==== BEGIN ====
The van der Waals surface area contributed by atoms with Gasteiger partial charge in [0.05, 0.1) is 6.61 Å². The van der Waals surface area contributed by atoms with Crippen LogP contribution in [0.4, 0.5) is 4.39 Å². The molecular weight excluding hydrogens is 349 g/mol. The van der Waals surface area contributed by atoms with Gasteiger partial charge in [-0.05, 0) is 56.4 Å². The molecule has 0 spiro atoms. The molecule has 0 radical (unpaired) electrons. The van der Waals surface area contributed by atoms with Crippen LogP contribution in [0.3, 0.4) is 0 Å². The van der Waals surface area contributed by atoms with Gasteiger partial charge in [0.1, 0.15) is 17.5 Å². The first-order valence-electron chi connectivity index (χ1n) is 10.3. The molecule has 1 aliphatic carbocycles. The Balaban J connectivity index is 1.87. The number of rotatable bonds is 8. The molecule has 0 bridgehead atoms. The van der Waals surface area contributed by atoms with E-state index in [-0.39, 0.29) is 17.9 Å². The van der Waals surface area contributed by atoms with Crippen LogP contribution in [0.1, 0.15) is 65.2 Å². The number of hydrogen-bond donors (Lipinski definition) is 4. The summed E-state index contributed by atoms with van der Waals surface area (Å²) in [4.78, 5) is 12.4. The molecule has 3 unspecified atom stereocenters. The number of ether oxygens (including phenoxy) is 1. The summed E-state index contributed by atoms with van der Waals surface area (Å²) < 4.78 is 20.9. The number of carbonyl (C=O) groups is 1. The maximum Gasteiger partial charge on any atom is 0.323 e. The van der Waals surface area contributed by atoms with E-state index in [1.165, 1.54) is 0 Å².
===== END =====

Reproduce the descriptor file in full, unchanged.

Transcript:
The van der Waals surface area contributed by atoms with Gasteiger partial charge in [0.05, 0.1) is 6.61 Å². The van der Waals surface area contributed by atoms with Crippen LogP contribution in [0.4, 0.5) is 4.39 Å². The molecular weight excluding hydrogens is 349 g/mol. The van der Waals surface area contributed by atoms with Gasteiger partial charge in [-0.05, 0) is 56.4 Å². The molecule has 0 spiro atoms. The molecule has 0 radical (unpaired) electrons. The van der Waals surface area contributed by atoms with Crippen LogP contribution in [0.3, 0.4) is 0 Å². The van der Waals surface area contributed by atoms with Gasteiger partial charge in [0.1, 0.15) is 17.5 Å². The first-order valence-electron chi connectivity index (χ1n) is 10.3. The molecule has 1 aliphatic carbocycles. The Balaban J connectivity index is 1.87. The number of rotatable bonds is 8. The molecule has 0 bridgehead atoms. The van der Waals surface area contributed by atoms with E-state index in [-0.39, 0.29) is 17.9 Å². The van der Waals surface area contributed by atoms with Crippen LogP contribution in [0.1, 0.15) is 65.2 Å². The number of hydrogen-bond donors (Lipinski definition) is 4. The summed E-state index contributed by atoms with van der Waals surface area (Å²) in [4.78, 5) is 12.4. The molecule has 3 unspecified atom stereocenters. The number of ether oxygens (including phenoxy) is 1. The summed E-state index contributed by atoms with van der Waals surface area (Å²) < 4.78 is 20.9. The number of carbonyl (C=O) groups is 1. The maximum Gasteiger partial charge on any atom is 0.323 e. The van der Waals surface area contributed by atoms with E-state index in [1.165, 1.54) is 0 Å².